I am privileged to have a number of American Indian language speakers in my life. They work in a specific area of recovery that is critical and that is our language. What the boarding schools did not take, time has eroded our memory and many are working to stimulate our minds and consciousness of the great life we once knew.
I have mentioned before that I received my name in 1954. My great auntie wanted me to carry the name of her grandfather. The name was given to him at birth and to me it was part of the influence that stimulated my curiosity concerning who I am and where I came.
The name and the interpretation of it has been impacted by the same time lapses, boarding school interference, and the absence of language speakers that have affected most of us. We had no written language and I have seen different spellings of the same word and not sure if the different spellings did not add to the confusion.
During the period of our grieving, a good brother sent me a song sang in the language that was like a balm to my spirit. I have since made contact with the singer and look forward to purchasing his CD.
I attended a language immersion class and the guide asked my name? I gave him the rendition I knew which I also gave to this singer. I shared with them that my name means “Light That Is Coming.” The title “Petoskey” is a priest’s and tourist’s rendition attempting to interpret what they were hearing from our people and render it to English.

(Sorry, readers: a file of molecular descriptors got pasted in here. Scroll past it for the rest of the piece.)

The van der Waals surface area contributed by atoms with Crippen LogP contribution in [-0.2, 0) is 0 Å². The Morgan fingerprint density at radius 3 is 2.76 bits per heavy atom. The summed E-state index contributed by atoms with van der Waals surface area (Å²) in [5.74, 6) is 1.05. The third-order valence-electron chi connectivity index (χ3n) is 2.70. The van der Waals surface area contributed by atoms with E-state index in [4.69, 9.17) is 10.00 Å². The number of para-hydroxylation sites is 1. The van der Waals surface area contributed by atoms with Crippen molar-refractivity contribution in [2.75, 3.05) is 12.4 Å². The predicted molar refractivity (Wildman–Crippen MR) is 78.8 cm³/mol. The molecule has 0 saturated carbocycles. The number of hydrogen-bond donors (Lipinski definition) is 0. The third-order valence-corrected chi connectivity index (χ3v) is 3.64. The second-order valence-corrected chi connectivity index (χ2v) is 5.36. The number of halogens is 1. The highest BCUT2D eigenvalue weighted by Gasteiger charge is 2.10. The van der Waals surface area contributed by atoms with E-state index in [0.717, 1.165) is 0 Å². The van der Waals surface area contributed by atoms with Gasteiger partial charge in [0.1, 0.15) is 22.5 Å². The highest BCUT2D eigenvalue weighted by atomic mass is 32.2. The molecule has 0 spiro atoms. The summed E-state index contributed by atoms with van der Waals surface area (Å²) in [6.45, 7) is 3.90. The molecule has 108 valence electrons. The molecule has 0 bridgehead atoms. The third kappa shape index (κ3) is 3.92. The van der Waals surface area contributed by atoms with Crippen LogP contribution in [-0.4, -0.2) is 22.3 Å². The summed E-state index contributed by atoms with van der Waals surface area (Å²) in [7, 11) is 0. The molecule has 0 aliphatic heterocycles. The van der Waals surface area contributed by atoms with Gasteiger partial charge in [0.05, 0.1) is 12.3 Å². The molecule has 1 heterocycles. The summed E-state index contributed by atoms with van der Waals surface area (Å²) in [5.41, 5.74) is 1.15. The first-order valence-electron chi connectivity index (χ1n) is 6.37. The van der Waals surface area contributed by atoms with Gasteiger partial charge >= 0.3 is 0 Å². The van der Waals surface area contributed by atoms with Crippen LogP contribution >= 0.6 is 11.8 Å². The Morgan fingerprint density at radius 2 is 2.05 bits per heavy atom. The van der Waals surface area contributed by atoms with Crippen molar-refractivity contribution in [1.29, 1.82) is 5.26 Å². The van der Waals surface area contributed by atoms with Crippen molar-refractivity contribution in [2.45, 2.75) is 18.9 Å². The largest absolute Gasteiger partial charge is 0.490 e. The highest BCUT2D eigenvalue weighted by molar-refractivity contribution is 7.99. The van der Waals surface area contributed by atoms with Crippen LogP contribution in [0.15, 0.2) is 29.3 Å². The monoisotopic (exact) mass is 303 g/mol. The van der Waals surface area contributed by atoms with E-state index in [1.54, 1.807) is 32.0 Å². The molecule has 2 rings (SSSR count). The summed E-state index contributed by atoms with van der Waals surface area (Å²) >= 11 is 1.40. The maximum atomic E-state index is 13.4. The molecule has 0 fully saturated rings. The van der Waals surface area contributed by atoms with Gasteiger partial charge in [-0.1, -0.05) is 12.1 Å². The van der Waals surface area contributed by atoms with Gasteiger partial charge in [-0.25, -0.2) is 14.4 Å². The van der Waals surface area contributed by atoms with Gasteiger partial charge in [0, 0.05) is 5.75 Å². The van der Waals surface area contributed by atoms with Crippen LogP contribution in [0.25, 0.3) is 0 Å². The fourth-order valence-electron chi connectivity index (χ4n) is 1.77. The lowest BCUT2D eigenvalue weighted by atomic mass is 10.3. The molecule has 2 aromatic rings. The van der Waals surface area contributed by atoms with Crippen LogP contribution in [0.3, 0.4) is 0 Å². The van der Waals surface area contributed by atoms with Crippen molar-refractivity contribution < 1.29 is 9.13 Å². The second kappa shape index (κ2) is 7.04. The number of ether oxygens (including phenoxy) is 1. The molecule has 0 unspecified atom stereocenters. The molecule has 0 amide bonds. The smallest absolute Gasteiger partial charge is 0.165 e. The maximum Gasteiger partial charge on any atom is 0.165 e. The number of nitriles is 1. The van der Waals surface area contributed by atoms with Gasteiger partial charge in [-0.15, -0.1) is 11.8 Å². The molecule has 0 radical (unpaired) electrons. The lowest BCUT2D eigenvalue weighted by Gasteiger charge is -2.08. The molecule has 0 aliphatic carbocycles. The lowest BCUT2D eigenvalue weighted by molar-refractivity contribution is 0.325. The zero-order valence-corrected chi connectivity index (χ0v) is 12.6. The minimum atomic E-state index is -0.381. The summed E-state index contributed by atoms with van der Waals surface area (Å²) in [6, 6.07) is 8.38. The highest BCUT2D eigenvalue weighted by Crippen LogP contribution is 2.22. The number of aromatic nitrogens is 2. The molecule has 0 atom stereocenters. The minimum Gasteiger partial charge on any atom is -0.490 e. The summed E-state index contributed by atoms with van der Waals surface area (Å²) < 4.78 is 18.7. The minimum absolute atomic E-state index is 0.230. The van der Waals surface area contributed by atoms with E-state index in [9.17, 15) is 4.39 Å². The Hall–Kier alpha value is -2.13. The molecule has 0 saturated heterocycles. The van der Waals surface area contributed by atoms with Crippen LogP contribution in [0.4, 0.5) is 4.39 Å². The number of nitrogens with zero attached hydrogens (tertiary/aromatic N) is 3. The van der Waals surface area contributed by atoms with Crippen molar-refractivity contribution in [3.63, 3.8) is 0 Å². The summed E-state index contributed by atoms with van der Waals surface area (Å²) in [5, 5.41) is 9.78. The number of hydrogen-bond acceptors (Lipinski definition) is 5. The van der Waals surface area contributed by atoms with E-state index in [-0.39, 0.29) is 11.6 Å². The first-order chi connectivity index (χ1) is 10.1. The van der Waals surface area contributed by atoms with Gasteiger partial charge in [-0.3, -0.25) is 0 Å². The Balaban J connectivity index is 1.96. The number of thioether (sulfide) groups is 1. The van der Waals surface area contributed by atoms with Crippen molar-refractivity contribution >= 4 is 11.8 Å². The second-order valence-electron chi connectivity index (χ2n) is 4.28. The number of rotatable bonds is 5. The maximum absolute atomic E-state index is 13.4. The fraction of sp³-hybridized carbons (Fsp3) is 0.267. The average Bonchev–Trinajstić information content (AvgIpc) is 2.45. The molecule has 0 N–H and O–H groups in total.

The language teacher and singer shared with me that, based on what the English interpretation is my name would be ‘Pii-tassi-chi-gewin” or “Bii-wassi-chi-ge-win.” Since seeing and hearing this in my spirit I have felt a warming and encouragement.
I have said all of that to say this as well, we are working on recovery. There are things that belong to us that time, assimilation, and stress have eroded in an attempt to erase any memory we might have of these things. How important they are is up to each individual, but for me I don’t want to become lost in the chaos and morass confusion of this “modern” society.
I come from an old people who once were the only people to walk this continent. I have no intention of forgetting who I am and where I come from; nor do I intend to abandon those who sacrificed their lives in an attempt to protect our way of life and manner of worship. Little by little I am putting the pieces back together and in doing so, I have come to realize that I am putting my life back together as well.
Warren Petoskey is a tribal citizen of the Little Traverse Bay Bands of Odawa Indians, based in Harbor Springs, Michigan. He authored “Dancing My Dream,” an autobiographic book that depicts overcoming challenges he faced in modern society. He and his wife, Barb, reside in Gaylord, Michigan.